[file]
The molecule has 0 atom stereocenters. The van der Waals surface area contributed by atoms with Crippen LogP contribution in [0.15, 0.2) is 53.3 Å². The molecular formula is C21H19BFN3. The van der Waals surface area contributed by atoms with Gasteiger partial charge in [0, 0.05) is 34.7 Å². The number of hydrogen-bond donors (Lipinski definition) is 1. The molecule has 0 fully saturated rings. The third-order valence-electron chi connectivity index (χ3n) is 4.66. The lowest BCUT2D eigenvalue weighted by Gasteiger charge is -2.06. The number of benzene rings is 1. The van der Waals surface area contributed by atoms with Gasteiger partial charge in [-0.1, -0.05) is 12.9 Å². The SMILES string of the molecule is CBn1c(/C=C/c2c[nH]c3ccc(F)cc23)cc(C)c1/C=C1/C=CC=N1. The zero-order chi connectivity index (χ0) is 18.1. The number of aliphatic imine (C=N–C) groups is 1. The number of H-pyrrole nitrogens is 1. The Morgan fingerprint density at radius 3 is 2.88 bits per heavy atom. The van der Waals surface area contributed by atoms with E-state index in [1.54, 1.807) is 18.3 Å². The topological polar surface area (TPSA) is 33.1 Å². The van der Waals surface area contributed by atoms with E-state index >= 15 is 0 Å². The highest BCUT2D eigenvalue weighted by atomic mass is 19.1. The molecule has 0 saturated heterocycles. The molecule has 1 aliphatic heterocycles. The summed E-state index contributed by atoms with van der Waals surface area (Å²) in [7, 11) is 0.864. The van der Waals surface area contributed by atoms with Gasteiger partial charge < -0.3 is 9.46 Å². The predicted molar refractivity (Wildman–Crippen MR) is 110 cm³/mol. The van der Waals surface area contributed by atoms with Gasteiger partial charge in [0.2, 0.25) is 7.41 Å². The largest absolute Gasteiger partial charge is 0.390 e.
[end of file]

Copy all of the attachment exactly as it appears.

The molecule has 0 atom stereocenters. The van der Waals surface area contributed by atoms with Crippen LogP contribution in [0.15, 0.2) is 53.3 Å². The molecular formula is C21H19BFN3. The van der Waals surface area contributed by atoms with Gasteiger partial charge in [0, 0.05) is 34.7 Å². The number of hydrogen-bond donors (Lipinski definition) is 1. The molecule has 0 fully saturated rings. The third-order valence-electron chi connectivity index (χ3n) is 4.66. The lowest BCUT2D eigenvalue weighted by Gasteiger charge is -2.06. The number of benzene rings is 1. The van der Waals surface area contributed by atoms with Gasteiger partial charge in [-0.1, -0.05) is 12.9 Å². The SMILES string of the molecule is CBn1c(/C=C/c2c[nH]c3ccc(F)cc23)cc(C)c1/C=C1/C=CC=N1. The zero-order chi connectivity index (χ0) is 18.1. The number of aliphatic imine (C=N–C) groups is 1. The number of H-pyrrole nitrogens is 1. The Morgan fingerprint density at radius 3 is 2.88 bits per heavy atom. The van der Waals surface area contributed by atoms with E-state index in [1.54, 1.807) is 18.3 Å². The topological polar surface area (TPSA) is 33.1 Å². The van der Waals surface area contributed by atoms with E-state index >= 15 is 0 Å². The highest BCUT2D eigenvalue weighted by atomic mass is 19.1. The molecule has 0 saturated heterocycles. The molecule has 1 aliphatic heterocycles. The summed E-state index contributed by atoms with van der Waals surface area (Å²) in [7, 11) is 0.864. The van der Waals surface area contributed by atoms with Gasteiger partial charge < -0.3 is 9.46 Å². The predicted molar refractivity (Wildman–Crippen MR) is 110 cm³/mol. The van der Waals surface area contributed by atoms with Gasteiger partial charge in [0.2, 0.25) is 7.41 Å². The largest absolute Gasteiger partial charge is 0.390 e.